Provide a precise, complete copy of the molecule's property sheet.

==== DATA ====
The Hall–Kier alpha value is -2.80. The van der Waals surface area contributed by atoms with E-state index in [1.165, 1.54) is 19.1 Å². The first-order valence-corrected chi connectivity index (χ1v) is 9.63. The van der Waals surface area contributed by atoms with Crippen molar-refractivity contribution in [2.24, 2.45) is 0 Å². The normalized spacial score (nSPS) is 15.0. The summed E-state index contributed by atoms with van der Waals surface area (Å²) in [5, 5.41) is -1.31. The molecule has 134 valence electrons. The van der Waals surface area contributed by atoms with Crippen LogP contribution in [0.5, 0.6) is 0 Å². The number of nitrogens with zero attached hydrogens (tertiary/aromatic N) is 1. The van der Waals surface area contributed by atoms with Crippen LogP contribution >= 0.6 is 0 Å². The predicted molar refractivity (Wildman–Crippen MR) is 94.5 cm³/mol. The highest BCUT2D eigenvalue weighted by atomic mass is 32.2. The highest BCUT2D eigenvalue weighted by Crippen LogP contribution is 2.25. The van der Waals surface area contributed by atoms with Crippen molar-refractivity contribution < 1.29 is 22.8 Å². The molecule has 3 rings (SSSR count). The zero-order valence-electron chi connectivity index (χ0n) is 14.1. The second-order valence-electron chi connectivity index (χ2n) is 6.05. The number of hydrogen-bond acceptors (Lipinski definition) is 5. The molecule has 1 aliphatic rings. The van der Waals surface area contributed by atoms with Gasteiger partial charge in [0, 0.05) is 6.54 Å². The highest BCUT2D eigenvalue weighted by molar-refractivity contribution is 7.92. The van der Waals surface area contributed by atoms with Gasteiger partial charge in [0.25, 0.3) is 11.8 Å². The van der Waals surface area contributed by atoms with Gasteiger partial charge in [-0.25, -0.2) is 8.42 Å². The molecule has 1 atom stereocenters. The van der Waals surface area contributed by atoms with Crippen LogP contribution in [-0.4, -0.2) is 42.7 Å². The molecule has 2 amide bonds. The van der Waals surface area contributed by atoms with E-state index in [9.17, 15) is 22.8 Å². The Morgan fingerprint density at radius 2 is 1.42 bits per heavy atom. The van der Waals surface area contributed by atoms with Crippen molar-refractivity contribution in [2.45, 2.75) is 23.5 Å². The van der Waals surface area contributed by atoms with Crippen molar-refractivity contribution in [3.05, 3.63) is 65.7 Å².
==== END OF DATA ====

The Hall–Kier alpha value is -2.80. The van der Waals surface area contributed by atoms with E-state index in [1.165, 1.54) is 19.1 Å². The first-order valence-corrected chi connectivity index (χ1v) is 9.63. The van der Waals surface area contributed by atoms with Crippen molar-refractivity contribution in [2.24, 2.45) is 0 Å². The normalized spacial score (nSPS) is 15.0. The summed E-state index contributed by atoms with van der Waals surface area (Å²) in [5, 5.41) is -1.31. The molecule has 134 valence electrons. The van der Waals surface area contributed by atoms with Crippen LogP contribution in [0.5, 0.6) is 0 Å². The number of nitrogens with zero attached hydrogens (tertiary/aromatic N) is 1. The van der Waals surface area contributed by atoms with Crippen LogP contribution >= 0.6 is 0 Å². The predicted molar refractivity (Wildman–Crippen MR) is 94.5 cm³/mol. The highest BCUT2D eigenvalue weighted by atomic mass is 32.2. The highest BCUT2D eigenvalue weighted by Crippen LogP contribution is 2.25. The van der Waals surface area contributed by atoms with Crippen molar-refractivity contribution < 1.29 is 22.8 Å². The molecule has 3 rings (SSSR count). The zero-order valence-electron chi connectivity index (χ0n) is 14.1. The second-order valence-electron chi connectivity index (χ2n) is 6.05. The number of hydrogen-bond acceptors (Lipinski definition) is 5. The molecule has 1 aliphatic rings. The van der Waals surface area contributed by atoms with Gasteiger partial charge in [0, 0.05) is 6.54 Å². The highest BCUT2D eigenvalue weighted by molar-refractivity contribution is 7.92. The van der Waals surface area contributed by atoms with Gasteiger partial charge in [0.25, 0.3) is 11.8 Å². The van der Waals surface area contributed by atoms with Gasteiger partial charge in [-0.25, -0.2) is 8.42 Å². The molecule has 1 atom stereocenters. The van der Waals surface area contributed by atoms with Crippen LogP contribution in [-0.4, -0.2) is 42.7 Å². The molecule has 2 amide bonds. The van der Waals surface area contributed by atoms with E-state index in [9.17, 15) is 22.8 Å². The Morgan fingerprint density at radius 2 is 1.42 bits per heavy atom. The van der Waals surface area contributed by atoms with Crippen molar-refractivity contribution in [2.45, 2.75) is 23.5 Å². The van der Waals surface area contributed by atoms with Crippen molar-refractivity contribution in [3.05, 3.63) is 65.7 Å².